• High-Class Glass: One of the skeletons in the audience is a lady of status, going by her loge seating, her companion, and of course her lorgnette.
  • Magical Gesture: The ghoulish musician has some magic at his disposal as he's shown to be able to open doors at a distance, unwrap the mummy without doing the unwrapping, and nearly tears the flesh of Tom's and Jerry's bones. All of these acts of magic are initiated by him flicking his fingers towards the object the magic is to work on. When he does, small lightning bolts appear at the tips of his fingers.
  • Mummy: The Trilby-like mummy of Magic Mummy is the revived corpse of presumably a singer of fame, because it appears the ghoulish musician had been stealing mummies specifically in search of her. She gets unwrapped by him and spends the rest of the short looking no less alive than a human.
  • Sentient Vehicle: When Tom and Jerry are notified about the latest mummy heist, radio patrol car 44 stops being a normal car and starts taking orders. For a bit, it even doubles as the Tom's and Jerry's sniffer dog.
  • Skeletal Musician: Both the ghoulish musician, who is part-skeleton, and the skeletons that form the audience are musically inclined. The ghoulish musician is the director of and co-singer to the mummy's musical performance, he summons a full band of skeletons from the ground to play along, and the skeletal audience itself not only sings along but taps their bones to add a xylophone-like sound to the performance.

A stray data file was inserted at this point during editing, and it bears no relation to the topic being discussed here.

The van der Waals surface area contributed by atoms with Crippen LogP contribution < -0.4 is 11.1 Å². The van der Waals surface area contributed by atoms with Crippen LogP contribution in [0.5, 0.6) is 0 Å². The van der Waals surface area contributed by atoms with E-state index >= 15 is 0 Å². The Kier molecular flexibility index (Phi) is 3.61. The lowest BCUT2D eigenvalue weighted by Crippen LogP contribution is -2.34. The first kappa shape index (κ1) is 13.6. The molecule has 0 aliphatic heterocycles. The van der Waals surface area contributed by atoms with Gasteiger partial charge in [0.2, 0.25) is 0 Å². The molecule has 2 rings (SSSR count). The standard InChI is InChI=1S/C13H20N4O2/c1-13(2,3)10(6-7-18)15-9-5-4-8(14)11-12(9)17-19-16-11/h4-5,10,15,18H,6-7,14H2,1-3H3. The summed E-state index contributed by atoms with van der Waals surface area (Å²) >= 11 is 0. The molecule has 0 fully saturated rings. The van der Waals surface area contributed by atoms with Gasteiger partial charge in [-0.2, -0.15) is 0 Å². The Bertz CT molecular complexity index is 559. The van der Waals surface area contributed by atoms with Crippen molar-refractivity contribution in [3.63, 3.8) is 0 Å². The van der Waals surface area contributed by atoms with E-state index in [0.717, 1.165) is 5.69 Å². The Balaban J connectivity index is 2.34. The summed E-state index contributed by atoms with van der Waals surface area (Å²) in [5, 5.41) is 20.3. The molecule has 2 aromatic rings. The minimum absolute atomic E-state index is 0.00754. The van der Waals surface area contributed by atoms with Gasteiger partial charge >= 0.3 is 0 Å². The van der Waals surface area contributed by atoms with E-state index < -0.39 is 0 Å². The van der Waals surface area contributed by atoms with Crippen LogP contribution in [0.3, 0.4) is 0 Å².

• Skeleton Motif: The staircase down to what's possibly the lowest and most inhospitable level of the lair is marked by a skull with crossbones under it.
  • The Svengali: The ghoulish musician is an adaptation of Svengali with the mummy serving as his Trilby. He attains her by stealing her from a museum and forces her to sing with him in front of an audience of skeletons by means of mesmerism. It is likely the ghoulish musician loses his control when he and she end up fighting each other in a dark portion of the lair while he is under the impression he's fighting off the policemen.
  • Walk Like an Egyptian: The mummy dances by always facing the audience and moving sideways, making crooked arm, hip, and leg motions reminiscent of Ancient Egyptian murals.
  • What the Hell, Hero?: Jerry is hailed as a hero when he returns to the police station with the sarcophagus that ostensibly holds the mummy. However, when Jerry opens the sarcophagus, it's not the mummy inside but Jerry's unconscious patrol partner Tom. As Tom groggily stumbles out and collapses, the praise Jerry received turns into scorn and contempt.
  • Wicked Cultured: For all his ruthlessness, hostility, and impressive magic, the ghoulish musician's only interest seems to be to have the mummy as his musical partner. He himself is a solid singer and piano player and he doesn't do badly as a conductor either.